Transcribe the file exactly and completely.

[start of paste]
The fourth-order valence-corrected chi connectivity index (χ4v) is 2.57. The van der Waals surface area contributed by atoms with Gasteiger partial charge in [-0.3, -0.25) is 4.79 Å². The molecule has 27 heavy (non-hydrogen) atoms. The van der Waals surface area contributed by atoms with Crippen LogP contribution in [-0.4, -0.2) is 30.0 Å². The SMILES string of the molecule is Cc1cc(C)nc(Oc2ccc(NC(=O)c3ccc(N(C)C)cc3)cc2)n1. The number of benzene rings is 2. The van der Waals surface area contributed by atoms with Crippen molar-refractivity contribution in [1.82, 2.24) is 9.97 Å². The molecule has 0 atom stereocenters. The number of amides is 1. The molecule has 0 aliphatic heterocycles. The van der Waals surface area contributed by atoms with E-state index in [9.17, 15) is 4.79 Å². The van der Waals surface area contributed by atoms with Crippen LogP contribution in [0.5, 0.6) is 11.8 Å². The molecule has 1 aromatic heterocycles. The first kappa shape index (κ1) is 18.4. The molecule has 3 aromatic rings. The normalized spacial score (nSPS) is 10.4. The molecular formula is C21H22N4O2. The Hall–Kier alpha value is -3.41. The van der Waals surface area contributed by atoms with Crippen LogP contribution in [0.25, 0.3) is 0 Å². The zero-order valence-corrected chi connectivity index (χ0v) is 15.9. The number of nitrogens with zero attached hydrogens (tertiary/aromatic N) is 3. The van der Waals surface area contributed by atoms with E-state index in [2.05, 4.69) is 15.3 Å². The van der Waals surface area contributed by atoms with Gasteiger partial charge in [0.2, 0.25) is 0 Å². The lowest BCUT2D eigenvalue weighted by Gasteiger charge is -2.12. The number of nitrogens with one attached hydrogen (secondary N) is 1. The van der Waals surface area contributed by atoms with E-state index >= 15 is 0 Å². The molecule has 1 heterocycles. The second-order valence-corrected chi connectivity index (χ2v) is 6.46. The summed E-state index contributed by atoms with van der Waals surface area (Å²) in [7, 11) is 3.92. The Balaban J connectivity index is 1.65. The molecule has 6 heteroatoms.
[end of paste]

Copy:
The fourth-order valence-corrected chi connectivity index (χ4v) is 2.57. The van der Waals surface area contributed by atoms with Gasteiger partial charge in [-0.3, -0.25) is 4.79 Å². The molecule has 27 heavy (non-hydrogen) atoms. The van der Waals surface area contributed by atoms with Crippen LogP contribution in [-0.4, -0.2) is 30.0 Å². The SMILES string of the molecule is Cc1cc(C)nc(Oc2ccc(NC(=O)c3ccc(N(C)C)cc3)cc2)n1. The number of benzene rings is 2. The van der Waals surface area contributed by atoms with Crippen molar-refractivity contribution in [1.82, 2.24) is 9.97 Å². The molecule has 0 atom stereocenters. The number of amides is 1. The molecule has 0 aliphatic heterocycles. The van der Waals surface area contributed by atoms with E-state index in [9.17, 15) is 4.79 Å². The van der Waals surface area contributed by atoms with Crippen LogP contribution in [0.5, 0.6) is 11.8 Å². The molecule has 1 aromatic heterocycles. The first kappa shape index (κ1) is 18.4. The molecule has 3 aromatic rings. The normalized spacial score (nSPS) is 10.4. The molecular formula is C21H22N4O2. The Hall–Kier alpha value is -3.41. The van der Waals surface area contributed by atoms with Crippen LogP contribution in [0.25, 0.3) is 0 Å². The zero-order valence-corrected chi connectivity index (χ0v) is 15.9. The number of nitrogens with zero attached hydrogens (tertiary/aromatic N) is 3. The van der Waals surface area contributed by atoms with E-state index in [2.05, 4.69) is 15.3 Å². The van der Waals surface area contributed by atoms with Gasteiger partial charge in [0.2, 0.25) is 0 Å². The lowest BCUT2D eigenvalue weighted by Gasteiger charge is -2.12. The number of nitrogens with one attached hydrogen (secondary N) is 1. The van der Waals surface area contributed by atoms with E-state index >= 15 is 0 Å². The molecule has 1 heterocycles. The second-order valence-corrected chi connectivity index (χ2v) is 6.46. The summed E-state index contributed by atoms with van der Waals surface area (Å²) in [7, 11) is 3.92. The Balaban J connectivity index is 1.65. The molecule has 6 heteroatoms.